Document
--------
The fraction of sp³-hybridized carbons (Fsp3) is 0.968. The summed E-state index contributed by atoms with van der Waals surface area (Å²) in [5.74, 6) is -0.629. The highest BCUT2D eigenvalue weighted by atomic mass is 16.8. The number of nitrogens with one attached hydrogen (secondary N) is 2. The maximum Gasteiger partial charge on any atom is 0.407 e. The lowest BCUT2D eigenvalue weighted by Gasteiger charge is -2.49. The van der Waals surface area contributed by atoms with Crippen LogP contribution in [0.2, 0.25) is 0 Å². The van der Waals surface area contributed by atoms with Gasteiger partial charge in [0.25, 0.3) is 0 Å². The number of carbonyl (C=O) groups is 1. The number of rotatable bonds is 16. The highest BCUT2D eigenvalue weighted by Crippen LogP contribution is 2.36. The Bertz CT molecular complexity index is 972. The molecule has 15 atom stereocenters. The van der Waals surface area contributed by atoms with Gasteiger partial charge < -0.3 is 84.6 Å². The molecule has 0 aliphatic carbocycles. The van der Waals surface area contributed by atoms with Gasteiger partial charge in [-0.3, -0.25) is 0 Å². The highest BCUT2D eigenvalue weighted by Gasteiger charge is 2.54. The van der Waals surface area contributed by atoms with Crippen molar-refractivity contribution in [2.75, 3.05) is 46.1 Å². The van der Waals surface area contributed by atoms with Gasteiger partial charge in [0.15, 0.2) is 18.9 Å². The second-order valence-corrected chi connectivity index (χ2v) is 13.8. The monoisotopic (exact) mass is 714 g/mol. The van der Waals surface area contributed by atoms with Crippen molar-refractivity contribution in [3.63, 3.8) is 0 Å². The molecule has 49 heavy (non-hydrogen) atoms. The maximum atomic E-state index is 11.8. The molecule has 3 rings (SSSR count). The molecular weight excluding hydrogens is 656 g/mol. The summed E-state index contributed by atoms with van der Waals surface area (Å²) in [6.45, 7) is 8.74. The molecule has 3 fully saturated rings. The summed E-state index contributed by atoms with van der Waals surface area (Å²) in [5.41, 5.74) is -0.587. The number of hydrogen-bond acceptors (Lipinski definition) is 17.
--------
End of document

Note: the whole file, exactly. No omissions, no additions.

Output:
The fraction of sp³-hybridized carbons (Fsp3) is 0.968. The summed E-state index contributed by atoms with van der Waals surface area (Å²) in [5.74, 6) is -0.629. The highest BCUT2D eigenvalue weighted by atomic mass is 16.8. The number of nitrogens with one attached hydrogen (secondary N) is 2. The maximum Gasteiger partial charge on any atom is 0.407 e. The lowest BCUT2D eigenvalue weighted by Gasteiger charge is -2.49. The van der Waals surface area contributed by atoms with Crippen LogP contribution in [0.2, 0.25) is 0 Å². The van der Waals surface area contributed by atoms with Gasteiger partial charge in [0.25, 0.3) is 0 Å². The number of carbonyl (C=O) groups is 1. The number of rotatable bonds is 16. The highest BCUT2D eigenvalue weighted by Crippen LogP contribution is 2.36. The Bertz CT molecular complexity index is 972. The molecule has 15 atom stereocenters. The van der Waals surface area contributed by atoms with Gasteiger partial charge < -0.3 is 84.6 Å². The molecule has 0 aliphatic carbocycles. The van der Waals surface area contributed by atoms with Gasteiger partial charge in [-0.3, -0.25) is 0 Å². The highest BCUT2D eigenvalue weighted by Gasteiger charge is 2.54. The van der Waals surface area contributed by atoms with Crippen molar-refractivity contribution in [2.75, 3.05) is 46.1 Å². The van der Waals surface area contributed by atoms with Gasteiger partial charge in [0.15, 0.2) is 18.9 Å². The second-order valence-corrected chi connectivity index (χ2v) is 13.8. The monoisotopic (exact) mass is 714 g/mol. The van der Waals surface area contributed by atoms with Crippen molar-refractivity contribution in [3.63, 3.8) is 0 Å². The molecule has 49 heavy (non-hydrogen) atoms. The maximum atomic E-state index is 11.8. The molecule has 3 rings (SSSR count). The molecular weight excluding hydrogens is 656 g/mol. The summed E-state index contributed by atoms with van der Waals surface area (Å²) in [6.45, 7) is 8.74. The molecule has 3 fully saturated rings. The summed E-state index contributed by atoms with van der Waals surface area (Å²) in [5.41, 5.74) is -0.587. The number of hydrogen-bond acceptors (Lipinski definition) is 17.